An ancient Indian artifact on display in Muncie, Ind., is likely to be one of the many stolen pieces of art that notorious dealer Subhash Kapoor forged documentation for, local news outlets reported.
The piece, a bronze statue of the Hindu god Shiva marrying the goddess Parvati, was bought ten years ago with Mr. Kapoor’s help, for the David Owsley Museum of Art at Ball State University.
Indian blogger Vijay Kumar, who has helped identify many stolen works according to The Times of India, last week called out the David Owsley Museum, claiming that the Shiva’s papers were likely forged.
The statue could easily be one of many that admitted antiquities thief Mr. Kapoor altered the provenance documentation for, and it won’t be that hard to locate the statue’s origin, Mr. Kumar says. Also writing in The Times of India, he’s now calling on the public to help locate temples from which the statue may have been lifted.
“It was sold in 2005, the same time when Sripuranthan and Suthamalli were looted,” Mr. Kumar wrote. “With the help of the public, the authorities, including the police, should take all efforts to bring home this statue.”
Since Mr. Kapoor’s arrest in Chennai in 2011 for looting art from his own country, the process of identifying which works he sold were stolen has been slow but steady.
Mr. Kumar’s push to find the statue’s true provenance came on the heels of news last week that an American collector was returning a Manickavasagar statue bought through Mr. Kapoor.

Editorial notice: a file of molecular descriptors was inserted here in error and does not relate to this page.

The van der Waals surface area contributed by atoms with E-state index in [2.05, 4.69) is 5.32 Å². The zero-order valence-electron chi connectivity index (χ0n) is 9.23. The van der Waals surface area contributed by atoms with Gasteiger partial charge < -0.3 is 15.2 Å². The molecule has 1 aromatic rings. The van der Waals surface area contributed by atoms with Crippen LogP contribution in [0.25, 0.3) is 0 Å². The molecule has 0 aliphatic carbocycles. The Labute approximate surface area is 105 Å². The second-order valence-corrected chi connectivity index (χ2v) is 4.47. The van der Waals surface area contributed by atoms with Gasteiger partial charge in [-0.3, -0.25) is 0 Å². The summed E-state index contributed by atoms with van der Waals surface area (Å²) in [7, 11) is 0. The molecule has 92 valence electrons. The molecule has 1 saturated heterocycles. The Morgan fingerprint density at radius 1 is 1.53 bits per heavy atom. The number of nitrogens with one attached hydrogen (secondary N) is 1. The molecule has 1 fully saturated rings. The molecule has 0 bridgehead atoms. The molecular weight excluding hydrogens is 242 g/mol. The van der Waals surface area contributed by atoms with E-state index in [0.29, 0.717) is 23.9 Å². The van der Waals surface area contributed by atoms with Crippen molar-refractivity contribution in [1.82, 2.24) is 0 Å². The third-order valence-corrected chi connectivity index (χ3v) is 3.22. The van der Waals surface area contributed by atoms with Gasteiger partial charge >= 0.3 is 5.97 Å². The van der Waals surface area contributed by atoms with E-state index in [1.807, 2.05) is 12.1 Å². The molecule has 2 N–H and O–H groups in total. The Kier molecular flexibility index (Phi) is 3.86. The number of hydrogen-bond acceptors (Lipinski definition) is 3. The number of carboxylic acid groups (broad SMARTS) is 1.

Other museums, such as the National Gallery of Australia, have come under fire to failing to vet buys with Mr. Kapoor more carefully or for stalling in returning their Kapoor-minted treasures. After protracted discussions, the National Gallery and Art Gallery of New South Wales returned items to India, according to news reports.
Other galleries that did business with Mr. Kapoor include the Toledo Museum, which has other provenance issues, and Canada’s Royal Ontario Museum, according to Chasing Aphrodite, a website that tracks looted relics around the world.
Indian bloggers are also playing an increasingly significant role in the crusade to have antiquities returned home, as India Today reported.
Kirit Mankodi, a 75-year-old blogging archeologist, seeks the return of stolen idols to India through his writing on the web and to politicians, the paper said. He meets with some success—two rare Mithuna idols were returned by the U.S. Department of Homeland Security last year. Another campaign resulted in the initiation of repatriation negotiations with the U.S. for a Bharhut Takshi sculpture worth $15 million, though that work remains in the states.